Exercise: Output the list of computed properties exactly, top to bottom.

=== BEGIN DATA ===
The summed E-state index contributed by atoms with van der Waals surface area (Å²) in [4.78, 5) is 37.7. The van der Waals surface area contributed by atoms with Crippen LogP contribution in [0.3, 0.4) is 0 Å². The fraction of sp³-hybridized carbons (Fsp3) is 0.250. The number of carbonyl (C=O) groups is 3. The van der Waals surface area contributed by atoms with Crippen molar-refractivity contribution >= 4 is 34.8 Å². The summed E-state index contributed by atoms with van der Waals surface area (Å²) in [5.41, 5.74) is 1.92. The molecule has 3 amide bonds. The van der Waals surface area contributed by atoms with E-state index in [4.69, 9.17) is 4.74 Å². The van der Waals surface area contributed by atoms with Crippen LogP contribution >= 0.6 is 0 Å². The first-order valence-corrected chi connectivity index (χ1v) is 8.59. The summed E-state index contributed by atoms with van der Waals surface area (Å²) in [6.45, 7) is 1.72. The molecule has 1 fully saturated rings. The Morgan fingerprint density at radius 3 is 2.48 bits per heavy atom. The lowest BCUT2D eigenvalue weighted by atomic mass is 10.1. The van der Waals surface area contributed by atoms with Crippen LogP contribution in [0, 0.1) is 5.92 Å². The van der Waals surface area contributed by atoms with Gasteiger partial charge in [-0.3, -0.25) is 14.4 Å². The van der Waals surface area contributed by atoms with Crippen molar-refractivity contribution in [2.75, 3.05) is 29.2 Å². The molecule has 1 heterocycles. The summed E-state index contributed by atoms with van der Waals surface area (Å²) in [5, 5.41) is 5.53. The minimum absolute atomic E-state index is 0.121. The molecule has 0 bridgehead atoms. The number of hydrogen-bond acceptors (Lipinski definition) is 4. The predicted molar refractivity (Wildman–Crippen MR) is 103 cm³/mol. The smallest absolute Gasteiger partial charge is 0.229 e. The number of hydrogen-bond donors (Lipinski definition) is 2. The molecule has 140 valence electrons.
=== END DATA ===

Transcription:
The summed E-state index contributed by atoms with van der Waals surface area (Å²) in [4.78, 5) is 37.7. The van der Waals surface area contributed by atoms with Crippen LogP contribution in [0.3, 0.4) is 0 Å². The fraction of sp³-hybridized carbons (Fsp3) is 0.250. The number of carbonyl (C=O) groups is 3. The van der Waals surface area contributed by atoms with Crippen molar-refractivity contribution >= 4 is 34.8 Å². The summed E-state index contributed by atoms with van der Waals surface area (Å²) in [5.41, 5.74) is 1.92. The molecule has 3 amide bonds. The van der Waals surface area contributed by atoms with E-state index in [4.69, 9.17) is 4.74 Å². The van der Waals surface area contributed by atoms with Crippen LogP contribution >= 0.6 is 0 Å². The first-order valence-corrected chi connectivity index (χ1v) is 8.59. The summed E-state index contributed by atoms with van der Waals surface area (Å²) in [6.45, 7) is 1.72. The molecule has 1 fully saturated rings. The Morgan fingerprint density at radius 3 is 2.48 bits per heavy atom. The lowest BCUT2D eigenvalue weighted by atomic mass is 10.1. The van der Waals surface area contributed by atoms with Crippen LogP contribution in [0, 0.1) is 5.92 Å². The van der Waals surface area contributed by atoms with Gasteiger partial charge in [-0.3, -0.25) is 14.4 Å². The van der Waals surface area contributed by atoms with Crippen molar-refractivity contribution in [2.75, 3.05) is 29.2 Å². The molecule has 1 heterocycles. The summed E-state index contributed by atoms with van der Waals surface area (Å²) in [5, 5.41) is 5.53. The minimum absolute atomic E-state index is 0.121. The molecule has 0 bridgehead atoms. The number of hydrogen-bond acceptors (Lipinski definition) is 4. The predicted molar refractivity (Wildman–Crippen MR) is 103 cm³/mol. The smallest absolute Gasteiger partial charge is 0.229 e. The number of hydrogen-bond donors (Lipinski definition) is 2. The molecule has 140 valence electrons.